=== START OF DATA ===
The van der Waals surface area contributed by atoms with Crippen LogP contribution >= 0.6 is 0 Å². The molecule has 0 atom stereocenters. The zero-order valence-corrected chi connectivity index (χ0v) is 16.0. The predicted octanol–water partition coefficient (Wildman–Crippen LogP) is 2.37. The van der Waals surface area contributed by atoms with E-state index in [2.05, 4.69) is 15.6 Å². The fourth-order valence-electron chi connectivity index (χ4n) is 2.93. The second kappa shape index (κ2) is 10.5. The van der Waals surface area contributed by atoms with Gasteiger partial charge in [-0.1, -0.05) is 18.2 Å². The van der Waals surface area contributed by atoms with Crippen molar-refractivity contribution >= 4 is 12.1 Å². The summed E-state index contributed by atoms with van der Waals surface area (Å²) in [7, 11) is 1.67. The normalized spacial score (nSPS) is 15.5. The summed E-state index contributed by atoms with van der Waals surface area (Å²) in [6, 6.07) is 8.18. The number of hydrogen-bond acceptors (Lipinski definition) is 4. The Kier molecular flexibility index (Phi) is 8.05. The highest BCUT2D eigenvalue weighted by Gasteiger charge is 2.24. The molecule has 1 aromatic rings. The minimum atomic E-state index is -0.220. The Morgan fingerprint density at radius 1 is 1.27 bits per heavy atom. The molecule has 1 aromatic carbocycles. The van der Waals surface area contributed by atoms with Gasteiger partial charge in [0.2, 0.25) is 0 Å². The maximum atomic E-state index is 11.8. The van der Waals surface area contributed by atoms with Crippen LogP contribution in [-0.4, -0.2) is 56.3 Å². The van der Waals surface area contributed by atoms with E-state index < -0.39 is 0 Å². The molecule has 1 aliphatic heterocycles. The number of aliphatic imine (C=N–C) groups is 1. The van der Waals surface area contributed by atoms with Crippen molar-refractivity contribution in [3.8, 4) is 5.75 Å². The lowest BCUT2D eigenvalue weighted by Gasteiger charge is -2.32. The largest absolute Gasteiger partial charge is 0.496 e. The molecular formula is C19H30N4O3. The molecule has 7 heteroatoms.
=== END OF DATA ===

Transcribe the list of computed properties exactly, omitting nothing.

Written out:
The van der Waals surface area contributed by atoms with Crippen LogP contribution >= 0.6 is 0 Å². The molecule has 0 atom stereocenters. The zero-order valence-corrected chi connectivity index (χ0v) is 16.0. The predicted octanol–water partition coefficient (Wildman–Crippen LogP) is 2.37. The van der Waals surface area contributed by atoms with E-state index in [2.05, 4.69) is 15.6 Å². The fourth-order valence-electron chi connectivity index (χ4n) is 2.93. The second kappa shape index (κ2) is 10.5. The van der Waals surface area contributed by atoms with Gasteiger partial charge in [-0.1, -0.05) is 18.2 Å². The van der Waals surface area contributed by atoms with Crippen molar-refractivity contribution >= 4 is 12.1 Å². The summed E-state index contributed by atoms with van der Waals surface area (Å²) in [7, 11) is 1.67. The normalized spacial score (nSPS) is 15.5. The summed E-state index contributed by atoms with van der Waals surface area (Å²) in [6, 6.07) is 8.18. The number of hydrogen-bond acceptors (Lipinski definition) is 4. The Kier molecular flexibility index (Phi) is 8.05. The highest BCUT2D eigenvalue weighted by Gasteiger charge is 2.24. The molecule has 1 aromatic rings. The minimum atomic E-state index is -0.220. The Morgan fingerprint density at radius 1 is 1.27 bits per heavy atom. The molecule has 1 aromatic carbocycles. The van der Waals surface area contributed by atoms with Gasteiger partial charge in [0.2, 0.25) is 0 Å². The maximum atomic E-state index is 11.8. The van der Waals surface area contributed by atoms with Crippen LogP contribution in [-0.4, -0.2) is 56.3 Å². The van der Waals surface area contributed by atoms with E-state index < -0.39 is 0 Å². The molecule has 1 aliphatic heterocycles. The number of aliphatic imine (C=N–C) groups is 1. The van der Waals surface area contributed by atoms with Crippen molar-refractivity contribution in [3.8, 4) is 5.75 Å². The lowest BCUT2D eigenvalue weighted by Gasteiger charge is -2.32. The largest absolute Gasteiger partial charge is 0.496 e. The molecular formula is C19H30N4O3. The molecule has 7 heteroatoms.